2020 ◽  
Vol 100 (1) ◽  
pp. 31-37
Varun V. Varadarajan ◽  
Sarah A. Sydlowski ◽  
Michael M. Li ◽  
Samantha Anne ◽  
Oliver F. Adunka

The indications for cochlear implantation have gradually expanded as advancements in technology have evolved, resulting in improved audiologic outcomes for both adult and children. There remains a significant underutilization of cochlear implant technology in the United States, and recognition of the potential benefits of cochlear implantation for non-traditional indications is critical for encouraging the evolution of candidacy criteria. Adult cochlear implantation candidacy has progressed from patients with bilateral profound sensorineural hearing loss (SNHL) to include patients with greater degrees of residual hearing, single-sided deafness and asymmetric hearing, and atypical etiologies of hearing loss (eg, vestibular schwannoma, Ménière’s disease, and otosclerosis). Indications for pediatric cochlear implantation have similarly evolved from children with bilateral severe to profound SNHL to implanting children at a younger age, including those with residual hearing, asymmetric hearing loss, inner ear malformations, as well as cochlear nerve deficiency. In this editorial, the literature investigating cochlear implantation for nontraditional indications is reviewed with an aim to use the best available evidence to encourage the evolution of candidacy criteria.

2020 ◽  
Vol 134 (6) ◽  
pp. 509-518
E Tahir ◽  
M D Bajin ◽  
S Jafarov ◽  
M Ö Yıldırım ◽  
B Ç Çınar ◽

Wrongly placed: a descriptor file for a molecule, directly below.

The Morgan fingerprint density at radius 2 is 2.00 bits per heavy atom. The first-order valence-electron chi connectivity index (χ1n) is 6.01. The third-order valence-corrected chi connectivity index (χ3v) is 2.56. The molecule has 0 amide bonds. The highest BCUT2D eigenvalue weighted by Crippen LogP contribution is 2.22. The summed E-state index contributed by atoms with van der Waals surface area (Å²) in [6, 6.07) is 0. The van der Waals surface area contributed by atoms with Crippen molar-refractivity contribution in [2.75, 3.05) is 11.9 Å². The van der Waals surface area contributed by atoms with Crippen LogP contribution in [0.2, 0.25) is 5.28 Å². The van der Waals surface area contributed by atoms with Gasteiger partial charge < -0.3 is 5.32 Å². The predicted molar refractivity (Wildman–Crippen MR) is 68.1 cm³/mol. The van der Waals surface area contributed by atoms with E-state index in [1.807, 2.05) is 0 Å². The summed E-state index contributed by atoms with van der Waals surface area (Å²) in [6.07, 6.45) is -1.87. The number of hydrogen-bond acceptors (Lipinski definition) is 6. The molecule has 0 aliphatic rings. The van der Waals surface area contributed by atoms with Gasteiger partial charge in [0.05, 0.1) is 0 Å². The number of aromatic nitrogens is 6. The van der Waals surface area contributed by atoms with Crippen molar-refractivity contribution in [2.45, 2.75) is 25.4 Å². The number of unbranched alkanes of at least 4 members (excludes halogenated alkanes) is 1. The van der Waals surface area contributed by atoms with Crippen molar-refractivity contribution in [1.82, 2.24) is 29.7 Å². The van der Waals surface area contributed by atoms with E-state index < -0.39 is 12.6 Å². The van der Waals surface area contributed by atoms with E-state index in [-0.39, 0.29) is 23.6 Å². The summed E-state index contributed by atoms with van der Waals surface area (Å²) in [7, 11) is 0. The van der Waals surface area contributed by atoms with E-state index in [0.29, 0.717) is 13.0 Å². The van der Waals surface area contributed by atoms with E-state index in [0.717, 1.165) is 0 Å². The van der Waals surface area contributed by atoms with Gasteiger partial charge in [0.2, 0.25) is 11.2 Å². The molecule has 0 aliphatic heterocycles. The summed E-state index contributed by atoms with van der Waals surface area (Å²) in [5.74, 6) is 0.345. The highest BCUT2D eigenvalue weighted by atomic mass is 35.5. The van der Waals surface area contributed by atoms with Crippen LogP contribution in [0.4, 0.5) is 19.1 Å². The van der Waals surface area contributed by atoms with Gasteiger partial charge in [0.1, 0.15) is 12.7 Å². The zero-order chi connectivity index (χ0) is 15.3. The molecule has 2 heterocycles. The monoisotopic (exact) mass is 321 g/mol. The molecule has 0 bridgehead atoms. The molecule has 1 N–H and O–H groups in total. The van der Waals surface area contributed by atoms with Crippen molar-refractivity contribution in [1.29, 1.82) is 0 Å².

AbstractObjectiveTo determine the prevalence and distribution of inner-ear malformations in congenital single-sided deafness cases, as details of malformation type are crucial for disease prognosis and management.MethodsA retrospective study was conducted of 90 patients aged under 16 years with congenital single-sided deafness. Radiological findings were evaluated using computed tomography and magnetic resonance imaging. Inner-ear malformations were identified and cochlear nerve status was determined in affected ears.ResultsOut of 90 ears, 42 (46.7 per cent) were found to have inner-ear malformation. Isolated cochlear aperture stenosis was the most common anomaly (n = 18, 20 per cent), followed by isolated cochlear aperture atresia (n = 11, 12.2 per cent) and cochlear hypoplasia (n = 7, 7.8 per cent). Cochlear nerve deficiency was encountered in 41 ears (45.6 per cent). The internal auditory canal was also stenotic in 49 ears (54.4 per cent).ConclusionInner-ear malformations, especially cochlear aperture anomalies, are involved in the aetiology of single-sided deafness more than expected. The cause of single-sided deafness differs greatly between congenital and adult-onset cases. All children with single-sided deafness should undergo radiological evaluation, as the prognosis and management, as well as the aetiology, may be significantly influenced by inner-ear malformation type.